I was reminded of another day when I had to ask a stranger to give his seat to a pregnant woman who was standing in a full bus. He gave me an odd look then gave up his seat. I hoped he learnt a little courtesy that day. We could fault the woman for getting into an already filled bus, but I won’t judge her as I do not know her story. May be she couldn’t stand at the bus stop any more, may be she was late for some occasion, may be she was just played be Kenyan kondas as we all have, being told there are seats available.

I have also been in her place. Once while pregnant, I almost passed out at the bus stop, but no one noticed. I thought of supporting myself on a stranger, then I thought of forgetting myself and crouching at that very public place as there was no bench or even stone to sit on. Thankfully the bus came soon after saving me the drama.

Another day, when I was seven months pregnant, I got onto the train and couldn’t find an empty seat. I stood. But barely 15 minutes into the journey the standing got to me. I started feeling dizzy. I leaned forward, then against the wall… I felt tears welling up in my eyes. A few people seemed to notice my discomfort but they too were standing. Mercifully, at one stop people got out of the car and I found a seat. Long after the train arrived at the station, I stayed inside the car and cried — frustrated, mostly, but also tired.

When did we become so unmoved by the fate of others? How did  we become a society so wrapped up in itself and its cellphones , tablets and problems that we no longer notice the hungry man on the street, or the sick woman almost passing out at the bus stop?
Is it because we are afraid of being taken advantage of? Do we think it’s another act? Are we just about to be swindled and need to protect our resources and pride?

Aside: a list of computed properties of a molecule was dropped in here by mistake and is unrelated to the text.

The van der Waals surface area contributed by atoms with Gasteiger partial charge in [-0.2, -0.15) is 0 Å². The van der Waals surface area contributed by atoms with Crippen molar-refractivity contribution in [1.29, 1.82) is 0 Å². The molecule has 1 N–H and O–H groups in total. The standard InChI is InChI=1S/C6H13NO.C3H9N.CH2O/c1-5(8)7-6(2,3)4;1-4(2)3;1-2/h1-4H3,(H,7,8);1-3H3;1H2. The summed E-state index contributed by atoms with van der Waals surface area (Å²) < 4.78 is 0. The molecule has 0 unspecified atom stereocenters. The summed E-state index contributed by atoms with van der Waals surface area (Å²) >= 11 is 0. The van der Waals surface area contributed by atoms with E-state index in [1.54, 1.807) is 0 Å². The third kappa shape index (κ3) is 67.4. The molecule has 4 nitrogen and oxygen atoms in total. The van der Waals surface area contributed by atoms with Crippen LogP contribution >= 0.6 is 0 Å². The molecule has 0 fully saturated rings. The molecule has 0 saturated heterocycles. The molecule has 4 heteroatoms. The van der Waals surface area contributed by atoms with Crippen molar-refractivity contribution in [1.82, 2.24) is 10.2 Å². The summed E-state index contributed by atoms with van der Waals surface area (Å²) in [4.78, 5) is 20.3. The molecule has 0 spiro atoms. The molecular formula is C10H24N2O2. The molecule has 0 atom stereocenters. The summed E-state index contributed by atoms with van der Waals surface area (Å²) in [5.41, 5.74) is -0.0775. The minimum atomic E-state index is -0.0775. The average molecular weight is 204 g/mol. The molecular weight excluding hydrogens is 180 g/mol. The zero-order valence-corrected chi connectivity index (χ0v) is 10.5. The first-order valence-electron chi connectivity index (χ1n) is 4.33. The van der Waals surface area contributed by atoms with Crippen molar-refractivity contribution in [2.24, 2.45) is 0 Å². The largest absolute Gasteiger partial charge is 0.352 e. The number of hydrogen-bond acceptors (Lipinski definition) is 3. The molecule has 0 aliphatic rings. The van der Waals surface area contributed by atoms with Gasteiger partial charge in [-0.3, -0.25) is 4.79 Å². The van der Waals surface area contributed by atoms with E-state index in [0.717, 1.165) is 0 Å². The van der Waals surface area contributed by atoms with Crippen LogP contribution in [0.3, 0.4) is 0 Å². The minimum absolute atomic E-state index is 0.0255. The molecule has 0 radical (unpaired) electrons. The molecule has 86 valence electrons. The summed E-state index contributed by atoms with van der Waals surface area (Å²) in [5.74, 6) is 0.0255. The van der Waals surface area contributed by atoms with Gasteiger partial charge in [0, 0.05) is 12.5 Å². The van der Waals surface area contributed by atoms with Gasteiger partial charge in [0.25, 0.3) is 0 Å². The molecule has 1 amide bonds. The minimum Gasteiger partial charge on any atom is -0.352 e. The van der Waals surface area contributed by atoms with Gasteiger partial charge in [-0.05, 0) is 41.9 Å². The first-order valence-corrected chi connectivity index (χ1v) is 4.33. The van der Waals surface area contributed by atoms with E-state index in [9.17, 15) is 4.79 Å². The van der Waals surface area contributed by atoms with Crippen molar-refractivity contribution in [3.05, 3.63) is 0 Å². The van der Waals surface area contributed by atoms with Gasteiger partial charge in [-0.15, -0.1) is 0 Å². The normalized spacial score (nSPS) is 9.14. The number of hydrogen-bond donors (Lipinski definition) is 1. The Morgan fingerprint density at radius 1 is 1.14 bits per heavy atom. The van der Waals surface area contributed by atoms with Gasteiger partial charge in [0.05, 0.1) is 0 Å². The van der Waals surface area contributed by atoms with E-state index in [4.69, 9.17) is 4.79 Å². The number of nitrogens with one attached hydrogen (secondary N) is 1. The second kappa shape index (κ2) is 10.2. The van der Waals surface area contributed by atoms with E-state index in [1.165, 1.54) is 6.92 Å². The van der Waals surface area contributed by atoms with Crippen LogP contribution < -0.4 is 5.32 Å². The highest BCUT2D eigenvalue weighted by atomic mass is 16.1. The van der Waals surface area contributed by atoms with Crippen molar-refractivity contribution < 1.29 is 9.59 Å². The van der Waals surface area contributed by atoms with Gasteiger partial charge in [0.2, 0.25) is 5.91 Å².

My greatest lesson the last few months when it comes to compassion and giving a helping hand is that I’d rather err on the side of helping than of caution.

Two months ago I had one of those emotionally draining moments when I am face to face with desperate human need (in my eyes) but everyone tells me to walk away lest I be conned.
I found this woman on the street on her knees, holding a bundle. I look closely and she seems to be in pain and is holding a baby, who has been wrapped in a shawl and a sweater. Thankfully he is asleep.
She tells me she’s not fine; her baby is four months old, and she has a distended tummy that makes her look another seven months pregnant. I can see a big scar. She had the baby by CS, but developed complications afterwards because of continuing to work — washing people’s clothes, she tells me.

Kenyatta National Hospital, which delivered her baby, need Sh1,500 to perform a scan to find out what’s wrong, she tells me. (Is that the cost of a scan by the way?)
She’s headed to Uhuru Park but can barely walk. So I offer to pay for her the bus to Uhuru Park, and I have to carry her big yellow paper bag and her baby to Kencom; she still takes nearly five minutes to cross the street.